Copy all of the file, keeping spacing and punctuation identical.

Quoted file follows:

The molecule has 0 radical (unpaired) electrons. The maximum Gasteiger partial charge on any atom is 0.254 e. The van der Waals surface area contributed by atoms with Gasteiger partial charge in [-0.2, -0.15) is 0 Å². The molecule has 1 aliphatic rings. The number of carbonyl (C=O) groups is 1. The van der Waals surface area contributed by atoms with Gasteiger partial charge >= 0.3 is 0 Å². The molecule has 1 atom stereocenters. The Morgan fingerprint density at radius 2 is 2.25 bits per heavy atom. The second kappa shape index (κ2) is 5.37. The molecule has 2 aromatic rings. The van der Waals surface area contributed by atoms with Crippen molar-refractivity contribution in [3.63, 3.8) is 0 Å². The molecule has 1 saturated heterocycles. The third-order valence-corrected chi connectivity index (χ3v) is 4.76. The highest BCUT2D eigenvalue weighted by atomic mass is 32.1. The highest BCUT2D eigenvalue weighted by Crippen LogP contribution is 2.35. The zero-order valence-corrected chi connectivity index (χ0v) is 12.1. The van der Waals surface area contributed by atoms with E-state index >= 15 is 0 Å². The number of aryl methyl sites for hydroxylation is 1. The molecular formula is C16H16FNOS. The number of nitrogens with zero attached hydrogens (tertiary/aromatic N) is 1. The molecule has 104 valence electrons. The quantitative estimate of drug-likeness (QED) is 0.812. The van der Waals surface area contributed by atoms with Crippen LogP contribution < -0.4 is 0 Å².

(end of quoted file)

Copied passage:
The molecule has 0 radical (unpaired) electrons. The maximum Gasteiger partial charge on any atom is 0.254 e. The van der Waals surface area contributed by atoms with Gasteiger partial charge in [-0.2, -0.15) is 0 Å². The molecule has 1 aliphatic rings. The number of carbonyl (C=O) groups is 1. The van der Waals surface area contributed by atoms with Gasteiger partial charge >= 0.3 is 0 Å². The molecule has 1 atom stereocenters. The Morgan fingerprint density at radius 2 is 2.25 bits per heavy atom. The second kappa shape index (κ2) is 5.37. The molecule has 2 aromatic rings. The van der Waals surface area contributed by atoms with Crippen molar-refractivity contribution in [3.63, 3.8) is 0 Å². The molecule has 1 saturated heterocycles. The third-order valence-corrected chi connectivity index (χ3v) is 4.76. The highest BCUT2D eigenvalue weighted by atomic mass is 32.1. The highest BCUT2D eigenvalue weighted by Crippen LogP contribution is 2.35. The zero-order valence-corrected chi connectivity index (χ0v) is 12.1. The van der Waals surface area contributed by atoms with E-state index >= 15 is 0 Å². The number of aryl methyl sites for hydroxylation is 1. The molecular formula is C16H16FNOS. The number of nitrogens with zero attached hydrogens (tertiary/aromatic N) is 1. The molecule has 104 valence electrons. The quantitative estimate of drug-likeness (QED) is 0.812. The van der Waals surface area contributed by atoms with Crippen LogP contribution < -0.4 is 0 Å².